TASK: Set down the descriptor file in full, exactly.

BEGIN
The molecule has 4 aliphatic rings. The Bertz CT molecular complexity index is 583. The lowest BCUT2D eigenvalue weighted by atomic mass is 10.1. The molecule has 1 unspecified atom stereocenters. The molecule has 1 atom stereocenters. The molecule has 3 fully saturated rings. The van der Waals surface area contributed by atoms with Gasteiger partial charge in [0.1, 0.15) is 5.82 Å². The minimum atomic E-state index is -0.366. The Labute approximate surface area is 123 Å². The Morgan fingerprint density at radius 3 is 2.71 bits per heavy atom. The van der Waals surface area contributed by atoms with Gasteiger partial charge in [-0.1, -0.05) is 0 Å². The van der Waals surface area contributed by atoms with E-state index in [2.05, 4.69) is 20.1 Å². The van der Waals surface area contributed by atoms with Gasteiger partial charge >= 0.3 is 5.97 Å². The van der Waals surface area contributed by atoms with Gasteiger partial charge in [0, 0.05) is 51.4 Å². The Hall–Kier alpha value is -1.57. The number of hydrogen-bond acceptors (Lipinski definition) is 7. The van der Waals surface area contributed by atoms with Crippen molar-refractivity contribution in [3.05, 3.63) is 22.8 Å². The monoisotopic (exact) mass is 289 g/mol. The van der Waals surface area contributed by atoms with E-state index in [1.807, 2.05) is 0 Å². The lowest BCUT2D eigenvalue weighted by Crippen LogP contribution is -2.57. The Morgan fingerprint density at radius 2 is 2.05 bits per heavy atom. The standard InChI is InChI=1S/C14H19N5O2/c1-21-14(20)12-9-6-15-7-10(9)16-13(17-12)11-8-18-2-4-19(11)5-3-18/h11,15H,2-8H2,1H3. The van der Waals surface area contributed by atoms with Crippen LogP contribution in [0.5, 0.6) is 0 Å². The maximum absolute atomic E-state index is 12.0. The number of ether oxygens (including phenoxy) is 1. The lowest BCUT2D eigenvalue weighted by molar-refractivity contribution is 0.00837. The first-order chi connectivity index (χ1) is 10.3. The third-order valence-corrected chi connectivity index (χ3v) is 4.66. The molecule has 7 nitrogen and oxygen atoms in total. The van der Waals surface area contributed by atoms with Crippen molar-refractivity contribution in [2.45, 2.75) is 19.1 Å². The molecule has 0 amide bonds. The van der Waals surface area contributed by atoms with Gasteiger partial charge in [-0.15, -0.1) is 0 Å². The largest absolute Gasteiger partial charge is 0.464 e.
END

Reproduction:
The molecule has 4 aliphatic rings. The Bertz CT molecular complexity index is 583. The lowest BCUT2D eigenvalue weighted by atomic mass is 10.1. The molecule has 1 unspecified atom stereocenters. The molecule has 1 atom stereocenters. The molecule has 3 fully saturated rings. The van der Waals surface area contributed by atoms with Gasteiger partial charge in [0.1, 0.15) is 5.82 Å². The minimum atomic E-state index is -0.366. The Labute approximate surface area is 123 Å². The Morgan fingerprint density at radius 3 is 2.71 bits per heavy atom. The van der Waals surface area contributed by atoms with Gasteiger partial charge in [-0.1, -0.05) is 0 Å². The van der Waals surface area contributed by atoms with E-state index in [2.05, 4.69) is 20.1 Å². The van der Waals surface area contributed by atoms with Gasteiger partial charge >= 0.3 is 5.97 Å². The van der Waals surface area contributed by atoms with Gasteiger partial charge in [0, 0.05) is 51.4 Å². The Hall–Kier alpha value is -1.57. The number of hydrogen-bond acceptors (Lipinski definition) is 7. The van der Waals surface area contributed by atoms with Crippen molar-refractivity contribution in [3.05, 3.63) is 22.8 Å². The monoisotopic (exact) mass is 289 g/mol. The van der Waals surface area contributed by atoms with E-state index in [1.807, 2.05) is 0 Å². The lowest BCUT2D eigenvalue weighted by Crippen LogP contribution is -2.57. The Morgan fingerprint density at radius 2 is 2.05 bits per heavy atom. The standard InChI is InChI=1S/C14H19N5O2/c1-21-14(20)12-9-6-15-7-10(9)16-13(17-12)11-8-18-2-4-19(11)5-3-18/h11,15H,2-8H2,1H3. The van der Waals surface area contributed by atoms with Crippen LogP contribution in [0.5, 0.6) is 0 Å². The maximum absolute atomic E-state index is 12.0. The number of ether oxygens (including phenoxy) is 1. The lowest BCUT2D eigenvalue weighted by molar-refractivity contribution is 0.00837. The first-order chi connectivity index (χ1) is 10.3. The third-order valence-corrected chi connectivity index (χ3v) is 4.66. The molecule has 7 nitrogen and oxygen atoms in total. The van der Waals surface area contributed by atoms with Crippen molar-refractivity contribution in [2.45, 2.75) is 19.1 Å². The molecule has 0 amide bonds. The van der Waals surface area contributed by atoms with Gasteiger partial charge in [-0.15, -0.1) is 0 Å². The largest absolute Gasteiger partial charge is 0.464 e.